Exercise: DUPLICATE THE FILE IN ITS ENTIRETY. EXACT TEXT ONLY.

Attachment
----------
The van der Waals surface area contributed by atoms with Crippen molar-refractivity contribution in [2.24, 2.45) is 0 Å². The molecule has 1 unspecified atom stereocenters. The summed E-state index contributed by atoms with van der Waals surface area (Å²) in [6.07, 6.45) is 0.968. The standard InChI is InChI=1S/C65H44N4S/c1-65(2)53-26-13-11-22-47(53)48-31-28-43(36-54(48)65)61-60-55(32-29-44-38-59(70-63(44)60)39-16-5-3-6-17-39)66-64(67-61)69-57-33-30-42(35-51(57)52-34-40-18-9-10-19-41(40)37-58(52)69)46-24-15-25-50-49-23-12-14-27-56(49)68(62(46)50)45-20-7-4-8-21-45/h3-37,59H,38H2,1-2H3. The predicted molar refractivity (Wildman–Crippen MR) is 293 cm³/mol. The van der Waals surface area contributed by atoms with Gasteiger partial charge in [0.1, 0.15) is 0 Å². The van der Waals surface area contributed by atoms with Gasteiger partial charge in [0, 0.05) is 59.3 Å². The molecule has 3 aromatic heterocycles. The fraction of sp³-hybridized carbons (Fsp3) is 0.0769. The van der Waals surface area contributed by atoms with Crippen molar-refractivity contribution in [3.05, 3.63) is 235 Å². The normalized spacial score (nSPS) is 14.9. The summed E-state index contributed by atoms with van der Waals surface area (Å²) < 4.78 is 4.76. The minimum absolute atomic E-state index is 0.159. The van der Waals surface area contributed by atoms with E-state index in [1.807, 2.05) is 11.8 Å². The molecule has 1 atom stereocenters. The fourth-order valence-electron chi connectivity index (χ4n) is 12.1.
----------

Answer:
The van der Waals surface area contributed by atoms with Crippen molar-refractivity contribution in [2.24, 2.45) is 0 Å². The molecule has 1 unspecified atom stereocenters. The summed E-state index contributed by atoms with van der Waals surface area (Å²) in [6.07, 6.45) is 0.968. The standard InChI is InChI=1S/C65H44N4S/c1-65(2)53-26-13-11-22-47(53)48-31-28-43(36-54(48)65)61-60-55(32-29-44-38-59(70-63(44)60)39-16-5-3-6-17-39)66-64(67-61)69-57-33-30-42(35-51(57)52-34-40-18-9-10-19-41(40)37-58(52)69)46-24-15-25-50-49-23-12-14-27-56(49)68(62(46)50)45-20-7-4-8-21-45/h3-37,59H,38H2,1-2H3. The predicted molar refractivity (Wildman–Crippen MR) is 293 cm³/mol. The van der Waals surface area contributed by atoms with Gasteiger partial charge in [0.1, 0.15) is 0 Å². The van der Waals surface area contributed by atoms with Gasteiger partial charge in [0, 0.05) is 59.3 Å². The molecule has 3 aromatic heterocycles. The fraction of sp³-hybridized carbons (Fsp3) is 0.0769. The van der Waals surface area contributed by atoms with Crippen molar-refractivity contribution in [3.05, 3.63) is 235 Å². The normalized spacial score (nSPS) is 14.9. The summed E-state index contributed by atoms with van der Waals surface area (Å²) < 4.78 is 4.76. The minimum absolute atomic E-state index is 0.159. The van der Waals surface area contributed by atoms with E-state index in [1.807, 2.05) is 11.8 Å². The molecule has 1 atom stereocenters. The fourth-order valence-electron chi connectivity index (χ4n) is 12.1.